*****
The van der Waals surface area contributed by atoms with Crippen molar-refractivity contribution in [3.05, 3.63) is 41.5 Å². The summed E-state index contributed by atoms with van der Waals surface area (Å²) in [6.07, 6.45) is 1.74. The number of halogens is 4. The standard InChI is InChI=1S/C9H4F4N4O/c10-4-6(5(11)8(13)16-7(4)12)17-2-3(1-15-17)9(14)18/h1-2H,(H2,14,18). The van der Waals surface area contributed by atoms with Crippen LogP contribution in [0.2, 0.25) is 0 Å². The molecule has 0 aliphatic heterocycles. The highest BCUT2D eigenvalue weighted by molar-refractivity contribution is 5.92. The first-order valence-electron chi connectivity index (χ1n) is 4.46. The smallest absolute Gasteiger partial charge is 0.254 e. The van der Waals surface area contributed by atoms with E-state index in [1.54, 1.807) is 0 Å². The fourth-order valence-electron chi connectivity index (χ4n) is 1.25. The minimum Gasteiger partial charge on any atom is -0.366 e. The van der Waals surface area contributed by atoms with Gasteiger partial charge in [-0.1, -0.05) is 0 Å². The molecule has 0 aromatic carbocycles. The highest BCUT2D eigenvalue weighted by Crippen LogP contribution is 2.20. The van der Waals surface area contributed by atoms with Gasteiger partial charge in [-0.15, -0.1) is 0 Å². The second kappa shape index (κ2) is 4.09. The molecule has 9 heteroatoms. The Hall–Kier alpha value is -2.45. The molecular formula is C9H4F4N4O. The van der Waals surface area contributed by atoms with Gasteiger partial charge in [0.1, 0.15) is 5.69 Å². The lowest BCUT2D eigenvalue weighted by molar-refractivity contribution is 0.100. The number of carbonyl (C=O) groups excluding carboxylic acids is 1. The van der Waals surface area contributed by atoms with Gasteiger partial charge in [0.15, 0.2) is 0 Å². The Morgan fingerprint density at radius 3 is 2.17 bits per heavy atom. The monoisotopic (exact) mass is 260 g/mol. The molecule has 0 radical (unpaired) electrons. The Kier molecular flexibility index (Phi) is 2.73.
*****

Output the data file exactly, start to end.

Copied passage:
The van der Waals surface area contributed by atoms with Crippen molar-refractivity contribution in [3.05, 3.63) is 41.5 Å². The summed E-state index contributed by atoms with van der Waals surface area (Å²) in [6.07, 6.45) is 1.74. The number of halogens is 4. The standard InChI is InChI=1S/C9H4F4N4O/c10-4-6(5(11)8(13)16-7(4)12)17-2-3(1-15-17)9(14)18/h1-2H,(H2,14,18). The van der Waals surface area contributed by atoms with Crippen LogP contribution in [0.2, 0.25) is 0 Å². The molecule has 0 aliphatic heterocycles. The highest BCUT2D eigenvalue weighted by molar-refractivity contribution is 5.92. The first-order valence-electron chi connectivity index (χ1n) is 4.46. The smallest absolute Gasteiger partial charge is 0.254 e. The van der Waals surface area contributed by atoms with E-state index in [1.54, 1.807) is 0 Å². The fourth-order valence-electron chi connectivity index (χ4n) is 1.25. The minimum Gasteiger partial charge on any atom is -0.366 e. The van der Waals surface area contributed by atoms with Gasteiger partial charge in [-0.1, -0.05) is 0 Å². The molecule has 0 aromatic carbocycles. The highest BCUT2D eigenvalue weighted by Crippen LogP contribution is 2.20. The van der Waals surface area contributed by atoms with Gasteiger partial charge in [-0.15, -0.1) is 0 Å². The second kappa shape index (κ2) is 4.09. The molecule has 9 heteroatoms. The Hall–Kier alpha value is -2.45. The molecular formula is C9H4F4N4O. The van der Waals surface area contributed by atoms with Gasteiger partial charge in [0.1, 0.15) is 5.69 Å². The lowest BCUT2D eigenvalue weighted by molar-refractivity contribution is 0.100. The number of carbonyl (C=O) groups excluding carboxylic acids is 1. The van der Waals surface area contributed by atoms with Gasteiger partial charge in [0.15, 0.2) is 0 Å². The Morgan fingerprint density at radius 3 is 2.17 bits per heavy atom. The monoisotopic (exact) mass is 260 g/mol. The molecule has 0 radical (unpaired) electrons. The Kier molecular flexibility index (Phi) is 2.73.